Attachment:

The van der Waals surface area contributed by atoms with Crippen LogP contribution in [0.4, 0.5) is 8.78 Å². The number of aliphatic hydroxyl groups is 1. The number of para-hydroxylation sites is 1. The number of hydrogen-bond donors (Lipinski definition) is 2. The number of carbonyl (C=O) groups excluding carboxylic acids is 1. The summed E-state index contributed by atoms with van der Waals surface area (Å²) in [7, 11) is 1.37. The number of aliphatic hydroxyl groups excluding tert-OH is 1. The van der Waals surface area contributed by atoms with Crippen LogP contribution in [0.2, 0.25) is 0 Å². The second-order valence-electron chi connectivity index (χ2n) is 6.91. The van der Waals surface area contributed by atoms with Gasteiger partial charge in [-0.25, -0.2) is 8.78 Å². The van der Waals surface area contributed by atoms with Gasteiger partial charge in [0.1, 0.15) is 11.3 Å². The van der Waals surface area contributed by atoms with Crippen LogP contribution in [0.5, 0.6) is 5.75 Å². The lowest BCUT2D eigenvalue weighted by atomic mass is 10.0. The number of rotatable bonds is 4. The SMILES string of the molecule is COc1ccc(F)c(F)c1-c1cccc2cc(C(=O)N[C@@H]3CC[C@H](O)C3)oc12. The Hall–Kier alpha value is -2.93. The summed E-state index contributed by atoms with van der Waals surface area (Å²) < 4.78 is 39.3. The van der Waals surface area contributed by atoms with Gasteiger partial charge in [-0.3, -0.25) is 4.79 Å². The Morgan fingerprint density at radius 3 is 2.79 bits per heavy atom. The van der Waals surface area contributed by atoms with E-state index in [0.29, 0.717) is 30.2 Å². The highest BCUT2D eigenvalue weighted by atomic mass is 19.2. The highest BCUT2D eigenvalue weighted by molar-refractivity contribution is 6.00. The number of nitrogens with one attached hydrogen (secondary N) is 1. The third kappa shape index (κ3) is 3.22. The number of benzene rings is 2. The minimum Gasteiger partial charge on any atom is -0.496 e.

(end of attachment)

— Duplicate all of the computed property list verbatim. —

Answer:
The van der Waals surface area contributed by atoms with Crippen LogP contribution in [0.4, 0.5) is 8.78 Å². The number of aliphatic hydroxyl groups is 1. The number of para-hydroxylation sites is 1. The number of hydrogen-bond donors (Lipinski definition) is 2. The number of carbonyl (C=O) groups excluding carboxylic acids is 1. The summed E-state index contributed by atoms with van der Waals surface area (Å²) in [7, 11) is 1.37. The number of aliphatic hydroxyl groups excluding tert-OH is 1. The van der Waals surface area contributed by atoms with Crippen LogP contribution in [0.2, 0.25) is 0 Å². The second-order valence-electron chi connectivity index (χ2n) is 6.91. The van der Waals surface area contributed by atoms with Gasteiger partial charge in [-0.25, -0.2) is 8.78 Å². The van der Waals surface area contributed by atoms with Gasteiger partial charge in [0.1, 0.15) is 11.3 Å². The van der Waals surface area contributed by atoms with Crippen LogP contribution in [0.5, 0.6) is 5.75 Å². The lowest BCUT2D eigenvalue weighted by atomic mass is 10.0. The number of rotatable bonds is 4. The SMILES string of the molecule is COc1ccc(F)c(F)c1-c1cccc2cc(C(=O)N[C@@H]3CC[C@H](O)C3)oc12. The Hall–Kier alpha value is -2.93. The summed E-state index contributed by atoms with van der Waals surface area (Å²) < 4.78 is 39.3. The van der Waals surface area contributed by atoms with Gasteiger partial charge in [-0.3, -0.25) is 4.79 Å². The Morgan fingerprint density at radius 3 is 2.79 bits per heavy atom. The van der Waals surface area contributed by atoms with E-state index in [0.29, 0.717) is 30.2 Å². The highest BCUT2D eigenvalue weighted by atomic mass is 19.2. The highest BCUT2D eigenvalue weighted by molar-refractivity contribution is 6.00. The number of nitrogens with one attached hydrogen (secondary N) is 1. The third kappa shape index (κ3) is 3.22. The number of benzene rings is 2. The minimum Gasteiger partial charge on any atom is -0.496 e.